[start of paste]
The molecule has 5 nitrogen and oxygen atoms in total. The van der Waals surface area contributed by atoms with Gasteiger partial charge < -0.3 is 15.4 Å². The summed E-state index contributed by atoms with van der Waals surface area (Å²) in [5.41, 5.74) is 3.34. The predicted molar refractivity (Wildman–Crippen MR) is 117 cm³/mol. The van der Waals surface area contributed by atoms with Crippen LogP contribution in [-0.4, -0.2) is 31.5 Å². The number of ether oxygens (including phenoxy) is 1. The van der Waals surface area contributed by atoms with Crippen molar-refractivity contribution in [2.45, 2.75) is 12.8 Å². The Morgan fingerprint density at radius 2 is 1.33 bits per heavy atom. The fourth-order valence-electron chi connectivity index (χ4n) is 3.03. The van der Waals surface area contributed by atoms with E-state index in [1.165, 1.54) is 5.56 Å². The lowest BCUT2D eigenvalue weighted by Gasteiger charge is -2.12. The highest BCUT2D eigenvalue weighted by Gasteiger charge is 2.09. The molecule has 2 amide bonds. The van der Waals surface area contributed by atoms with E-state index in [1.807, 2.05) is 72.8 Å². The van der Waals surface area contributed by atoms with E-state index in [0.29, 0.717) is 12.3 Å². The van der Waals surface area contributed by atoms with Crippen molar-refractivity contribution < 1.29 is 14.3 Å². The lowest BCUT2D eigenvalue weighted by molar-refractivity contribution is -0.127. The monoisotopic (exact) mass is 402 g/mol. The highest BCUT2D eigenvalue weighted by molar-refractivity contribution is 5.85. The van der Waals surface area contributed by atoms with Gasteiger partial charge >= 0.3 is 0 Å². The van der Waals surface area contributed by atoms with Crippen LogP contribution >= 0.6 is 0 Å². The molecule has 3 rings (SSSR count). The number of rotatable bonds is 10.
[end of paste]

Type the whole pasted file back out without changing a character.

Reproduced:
The molecule has 5 nitrogen and oxygen atoms in total. The van der Waals surface area contributed by atoms with Gasteiger partial charge < -0.3 is 15.4 Å². The summed E-state index contributed by atoms with van der Waals surface area (Å²) in [5.41, 5.74) is 3.34. The predicted molar refractivity (Wildman–Crippen MR) is 117 cm³/mol. The van der Waals surface area contributed by atoms with Crippen LogP contribution in [-0.4, -0.2) is 31.5 Å². The number of ether oxygens (including phenoxy) is 1. The van der Waals surface area contributed by atoms with Crippen molar-refractivity contribution in [2.45, 2.75) is 12.8 Å². The Morgan fingerprint density at radius 2 is 1.33 bits per heavy atom. The fourth-order valence-electron chi connectivity index (χ4n) is 3.03. The van der Waals surface area contributed by atoms with E-state index in [1.165, 1.54) is 5.56 Å². The lowest BCUT2D eigenvalue weighted by Gasteiger charge is -2.12. The highest BCUT2D eigenvalue weighted by Gasteiger charge is 2.09. The molecule has 2 amide bonds. The van der Waals surface area contributed by atoms with E-state index in [1.807, 2.05) is 72.8 Å². The van der Waals surface area contributed by atoms with E-state index in [0.29, 0.717) is 12.3 Å². The van der Waals surface area contributed by atoms with Crippen molar-refractivity contribution < 1.29 is 14.3 Å². The lowest BCUT2D eigenvalue weighted by molar-refractivity contribution is -0.127. The monoisotopic (exact) mass is 402 g/mol. The highest BCUT2D eigenvalue weighted by molar-refractivity contribution is 5.85. The van der Waals surface area contributed by atoms with Gasteiger partial charge >= 0.3 is 0 Å². The van der Waals surface area contributed by atoms with Crippen LogP contribution >= 0.6 is 0 Å². The molecule has 3 rings (SSSR count). The number of rotatable bonds is 10.